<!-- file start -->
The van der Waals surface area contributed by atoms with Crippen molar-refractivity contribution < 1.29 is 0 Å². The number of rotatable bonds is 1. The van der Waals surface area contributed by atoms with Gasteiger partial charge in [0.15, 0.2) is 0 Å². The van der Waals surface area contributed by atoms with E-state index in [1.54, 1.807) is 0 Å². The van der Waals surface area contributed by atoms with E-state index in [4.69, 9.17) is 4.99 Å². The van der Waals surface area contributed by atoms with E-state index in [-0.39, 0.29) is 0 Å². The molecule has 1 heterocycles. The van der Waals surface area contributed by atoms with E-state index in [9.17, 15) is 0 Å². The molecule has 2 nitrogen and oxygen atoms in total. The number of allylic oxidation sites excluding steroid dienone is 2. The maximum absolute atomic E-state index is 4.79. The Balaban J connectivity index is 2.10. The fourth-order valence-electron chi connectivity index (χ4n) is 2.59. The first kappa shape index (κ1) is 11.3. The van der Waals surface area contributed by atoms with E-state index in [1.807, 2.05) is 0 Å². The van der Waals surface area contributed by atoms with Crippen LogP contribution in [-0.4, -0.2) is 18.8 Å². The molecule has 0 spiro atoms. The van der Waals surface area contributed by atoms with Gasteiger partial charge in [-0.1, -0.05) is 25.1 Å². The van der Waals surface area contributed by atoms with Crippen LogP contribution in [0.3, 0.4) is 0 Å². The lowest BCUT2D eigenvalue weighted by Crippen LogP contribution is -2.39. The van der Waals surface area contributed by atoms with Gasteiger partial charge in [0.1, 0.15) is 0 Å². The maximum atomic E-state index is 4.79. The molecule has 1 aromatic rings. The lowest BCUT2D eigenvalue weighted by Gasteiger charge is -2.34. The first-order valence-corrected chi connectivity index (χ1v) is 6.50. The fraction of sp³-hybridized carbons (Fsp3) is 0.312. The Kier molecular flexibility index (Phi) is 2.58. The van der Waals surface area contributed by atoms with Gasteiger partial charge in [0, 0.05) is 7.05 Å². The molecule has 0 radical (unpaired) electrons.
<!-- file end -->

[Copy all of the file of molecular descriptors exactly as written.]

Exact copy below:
The van der Waals surface area contributed by atoms with Crippen molar-refractivity contribution < 1.29 is 0 Å². The number of rotatable bonds is 1. The van der Waals surface area contributed by atoms with Gasteiger partial charge in [0.15, 0.2) is 0 Å². The van der Waals surface area contributed by atoms with E-state index in [1.54, 1.807) is 0 Å². The van der Waals surface area contributed by atoms with E-state index in [4.69, 9.17) is 4.99 Å². The van der Waals surface area contributed by atoms with E-state index in [-0.39, 0.29) is 0 Å². The molecule has 1 heterocycles. The van der Waals surface area contributed by atoms with E-state index in [9.17, 15) is 0 Å². The molecule has 2 nitrogen and oxygen atoms in total. The number of allylic oxidation sites excluding steroid dienone is 2. The maximum absolute atomic E-state index is 4.79. The Balaban J connectivity index is 2.10. The fourth-order valence-electron chi connectivity index (χ4n) is 2.59. The first kappa shape index (κ1) is 11.3. The van der Waals surface area contributed by atoms with E-state index in [1.807, 2.05) is 0 Å². The van der Waals surface area contributed by atoms with Crippen LogP contribution in [-0.4, -0.2) is 18.8 Å². The molecule has 0 spiro atoms. The van der Waals surface area contributed by atoms with Gasteiger partial charge in [-0.1, -0.05) is 25.1 Å². The van der Waals surface area contributed by atoms with Crippen LogP contribution in [0.3, 0.4) is 0 Å². The lowest BCUT2D eigenvalue weighted by Crippen LogP contribution is -2.39. The van der Waals surface area contributed by atoms with Gasteiger partial charge in [0.1, 0.15) is 0 Å². The maximum atomic E-state index is 4.79. The molecule has 1 aromatic rings. The lowest BCUT2D eigenvalue weighted by Gasteiger charge is -2.34. The first-order valence-corrected chi connectivity index (χ1v) is 6.50. The fraction of sp³-hybridized carbons (Fsp3) is 0.312. The Kier molecular flexibility index (Phi) is 2.58. The van der Waals surface area contributed by atoms with Gasteiger partial charge in [0, 0.05) is 7.05 Å². The molecule has 0 radical (unpaired) electrons.